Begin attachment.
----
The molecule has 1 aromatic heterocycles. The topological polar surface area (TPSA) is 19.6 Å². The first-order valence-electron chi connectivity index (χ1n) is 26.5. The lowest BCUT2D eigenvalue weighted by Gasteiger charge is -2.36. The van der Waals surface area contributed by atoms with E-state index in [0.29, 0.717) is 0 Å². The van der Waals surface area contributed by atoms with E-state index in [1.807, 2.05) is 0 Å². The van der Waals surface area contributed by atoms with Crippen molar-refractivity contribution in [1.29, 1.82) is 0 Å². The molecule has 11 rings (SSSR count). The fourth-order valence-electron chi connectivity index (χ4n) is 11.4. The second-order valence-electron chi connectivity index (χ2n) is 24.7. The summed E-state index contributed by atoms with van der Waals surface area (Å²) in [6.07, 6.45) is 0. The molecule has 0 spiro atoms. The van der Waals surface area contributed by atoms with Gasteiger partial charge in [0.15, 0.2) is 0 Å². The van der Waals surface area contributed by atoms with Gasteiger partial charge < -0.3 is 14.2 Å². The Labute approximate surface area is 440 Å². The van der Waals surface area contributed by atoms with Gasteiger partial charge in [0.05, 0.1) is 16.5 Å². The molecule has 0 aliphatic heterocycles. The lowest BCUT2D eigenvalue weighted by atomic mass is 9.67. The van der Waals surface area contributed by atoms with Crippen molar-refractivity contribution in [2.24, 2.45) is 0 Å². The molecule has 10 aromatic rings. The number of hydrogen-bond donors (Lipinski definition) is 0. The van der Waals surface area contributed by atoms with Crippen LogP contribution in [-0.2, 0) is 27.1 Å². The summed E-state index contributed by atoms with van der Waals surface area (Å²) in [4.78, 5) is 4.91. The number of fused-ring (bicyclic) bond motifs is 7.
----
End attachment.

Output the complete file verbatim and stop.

The molecule has 1 aromatic heterocycles. The topological polar surface area (TPSA) is 19.6 Å². The first-order valence-electron chi connectivity index (χ1n) is 26.5. The lowest BCUT2D eigenvalue weighted by Gasteiger charge is -2.36. The van der Waals surface area contributed by atoms with E-state index in [0.29, 0.717) is 0 Å². The van der Waals surface area contributed by atoms with E-state index in [1.807, 2.05) is 0 Å². The van der Waals surface area contributed by atoms with Crippen molar-refractivity contribution in [1.29, 1.82) is 0 Å². The molecule has 11 rings (SSSR count). The fourth-order valence-electron chi connectivity index (χ4n) is 11.4. The second-order valence-electron chi connectivity index (χ2n) is 24.7. The summed E-state index contributed by atoms with van der Waals surface area (Å²) in [6.07, 6.45) is 0. The molecule has 0 spiro atoms. The van der Waals surface area contributed by atoms with Gasteiger partial charge in [0.15, 0.2) is 0 Å². The van der Waals surface area contributed by atoms with Gasteiger partial charge < -0.3 is 14.2 Å². The Labute approximate surface area is 440 Å². The van der Waals surface area contributed by atoms with Gasteiger partial charge in [0.05, 0.1) is 16.5 Å². The molecule has 0 aliphatic heterocycles. The lowest BCUT2D eigenvalue weighted by atomic mass is 9.67. The van der Waals surface area contributed by atoms with Crippen molar-refractivity contribution in [2.24, 2.45) is 0 Å². The molecule has 10 aromatic rings. The number of hydrogen-bond donors (Lipinski definition) is 0. The van der Waals surface area contributed by atoms with Crippen LogP contribution in [-0.2, 0) is 27.1 Å². The summed E-state index contributed by atoms with van der Waals surface area (Å²) in [4.78, 5) is 4.91. The number of fused-ring (bicyclic) bond motifs is 7.